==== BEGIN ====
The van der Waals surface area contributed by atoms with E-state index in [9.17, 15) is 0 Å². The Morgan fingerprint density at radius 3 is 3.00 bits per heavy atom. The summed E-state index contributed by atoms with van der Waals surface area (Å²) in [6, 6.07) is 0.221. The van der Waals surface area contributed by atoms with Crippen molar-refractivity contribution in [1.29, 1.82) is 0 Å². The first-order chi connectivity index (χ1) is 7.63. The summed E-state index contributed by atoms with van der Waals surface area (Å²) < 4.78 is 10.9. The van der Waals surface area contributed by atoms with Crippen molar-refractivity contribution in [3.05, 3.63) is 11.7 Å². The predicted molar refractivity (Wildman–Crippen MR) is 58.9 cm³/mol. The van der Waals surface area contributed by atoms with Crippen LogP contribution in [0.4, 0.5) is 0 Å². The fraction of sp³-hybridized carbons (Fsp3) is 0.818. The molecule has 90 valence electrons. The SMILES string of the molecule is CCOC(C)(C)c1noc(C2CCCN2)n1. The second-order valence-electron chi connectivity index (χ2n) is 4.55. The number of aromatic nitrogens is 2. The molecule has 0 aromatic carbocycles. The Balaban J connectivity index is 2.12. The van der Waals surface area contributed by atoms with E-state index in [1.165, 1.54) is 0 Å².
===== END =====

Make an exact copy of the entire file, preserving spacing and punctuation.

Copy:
The van der Waals surface area contributed by atoms with E-state index in [9.17, 15) is 0 Å². The Morgan fingerprint density at radius 3 is 3.00 bits per heavy atom. The summed E-state index contributed by atoms with van der Waals surface area (Å²) in [6, 6.07) is 0.221. The van der Waals surface area contributed by atoms with Crippen molar-refractivity contribution in [1.29, 1.82) is 0 Å². The first-order chi connectivity index (χ1) is 7.63. The summed E-state index contributed by atoms with van der Waals surface area (Å²) < 4.78 is 10.9. The van der Waals surface area contributed by atoms with Crippen molar-refractivity contribution in [3.05, 3.63) is 11.7 Å². The predicted molar refractivity (Wildman–Crippen MR) is 58.9 cm³/mol. The van der Waals surface area contributed by atoms with Crippen LogP contribution in [0.4, 0.5) is 0 Å². The fraction of sp³-hybridized carbons (Fsp3) is 0.818. The molecule has 90 valence electrons. The SMILES string of the molecule is CCOC(C)(C)c1noc(C2CCCN2)n1. The second-order valence-electron chi connectivity index (χ2n) is 4.55. The number of aromatic nitrogens is 2. The molecule has 0 aromatic carbocycles. The Balaban J connectivity index is 2.12. The van der Waals surface area contributed by atoms with E-state index in [1.165, 1.54) is 0 Å².